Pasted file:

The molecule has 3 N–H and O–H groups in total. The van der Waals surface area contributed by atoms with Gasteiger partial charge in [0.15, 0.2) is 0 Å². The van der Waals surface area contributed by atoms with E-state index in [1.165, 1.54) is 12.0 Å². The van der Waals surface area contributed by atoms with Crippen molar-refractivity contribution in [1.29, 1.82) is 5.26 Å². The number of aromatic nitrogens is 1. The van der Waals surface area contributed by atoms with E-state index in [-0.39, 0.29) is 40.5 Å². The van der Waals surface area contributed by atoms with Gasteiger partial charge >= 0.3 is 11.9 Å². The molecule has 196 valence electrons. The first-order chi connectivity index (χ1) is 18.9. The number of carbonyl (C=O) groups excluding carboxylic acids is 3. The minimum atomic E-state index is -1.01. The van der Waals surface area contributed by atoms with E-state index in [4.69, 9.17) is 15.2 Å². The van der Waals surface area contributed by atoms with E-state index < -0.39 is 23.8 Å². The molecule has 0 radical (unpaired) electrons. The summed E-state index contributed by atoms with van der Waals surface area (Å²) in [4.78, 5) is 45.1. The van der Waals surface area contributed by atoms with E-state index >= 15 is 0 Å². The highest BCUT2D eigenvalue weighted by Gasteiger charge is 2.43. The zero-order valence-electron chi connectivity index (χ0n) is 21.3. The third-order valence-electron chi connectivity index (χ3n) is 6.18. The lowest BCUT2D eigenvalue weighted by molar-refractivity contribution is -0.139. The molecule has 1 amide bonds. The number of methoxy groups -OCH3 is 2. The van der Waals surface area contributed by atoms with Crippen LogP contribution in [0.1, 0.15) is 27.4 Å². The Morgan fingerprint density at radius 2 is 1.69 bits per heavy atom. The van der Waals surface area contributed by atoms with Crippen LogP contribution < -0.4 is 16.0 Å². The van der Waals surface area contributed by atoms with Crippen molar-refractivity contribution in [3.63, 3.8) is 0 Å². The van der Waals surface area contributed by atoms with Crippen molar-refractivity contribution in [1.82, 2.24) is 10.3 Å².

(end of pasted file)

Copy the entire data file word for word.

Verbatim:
The molecule has 3 N–H and O–H groups in total. The van der Waals surface area contributed by atoms with Gasteiger partial charge in [0.15, 0.2) is 0 Å². The van der Waals surface area contributed by atoms with E-state index in [1.165, 1.54) is 12.0 Å². The van der Waals surface area contributed by atoms with Crippen molar-refractivity contribution in [1.29, 1.82) is 5.26 Å². The number of aromatic nitrogens is 1. The van der Waals surface area contributed by atoms with E-state index in [-0.39, 0.29) is 40.5 Å². The van der Waals surface area contributed by atoms with Gasteiger partial charge >= 0.3 is 11.9 Å². The molecule has 196 valence electrons. The first-order chi connectivity index (χ1) is 18.9. The number of carbonyl (C=O) groups excluding carboxylic acids is 3. The minimum atomic E-state index is -1.01. The van der Waals surface area contributed by atoms with E-state index in [4.69, 9.17) is 15.2 Å². The van der Waals surface area contributed by atoms with E-state index < -0.39 is 23.8 Å². The molecule has 0 radical (unpaired) electrons. The summed E-state index contributed by atoms with van der Waals surface area (Å²) in [4.78, 5) is 45.1. The van der Waals surface area contributed by atoms with E-state index >= 15 is 0 Å². The highest BCUT2D eigenvalue weighted by Gasteiger charge is 2.43. The zero-order valence-electron chi connectivity index (χ0n) is 21.3. The third-order valence-electron chi connectivity index (χ3n) is 6.18. The lowest BCUT2D eigenvalue weighted by molar-refractivity contribution is -0.139. The molecule has 1 amide bonds. The number of methoxy groups -OCH3 is 2. The van der Waals surface area contributed by atoms with Crippen LogP contribution in [0.1, 0.15) is 27.4 Å². The Morgan fingerprint density at radius 2 is 1.69 bits per heavy atom. The van der Waals surface area contributed by atoms with Crippen LogP contribution < -0.4 is 16.0 Å². The van der Waals surface area contributed by atoms with Crippen molar-refractivity contribution in [3.63, 3.8) is 0 Å². The van der Waals surface area contributed by atoms with Crippen molar-refractivity contribution in [1.82, 2.24) is 10.3 Å².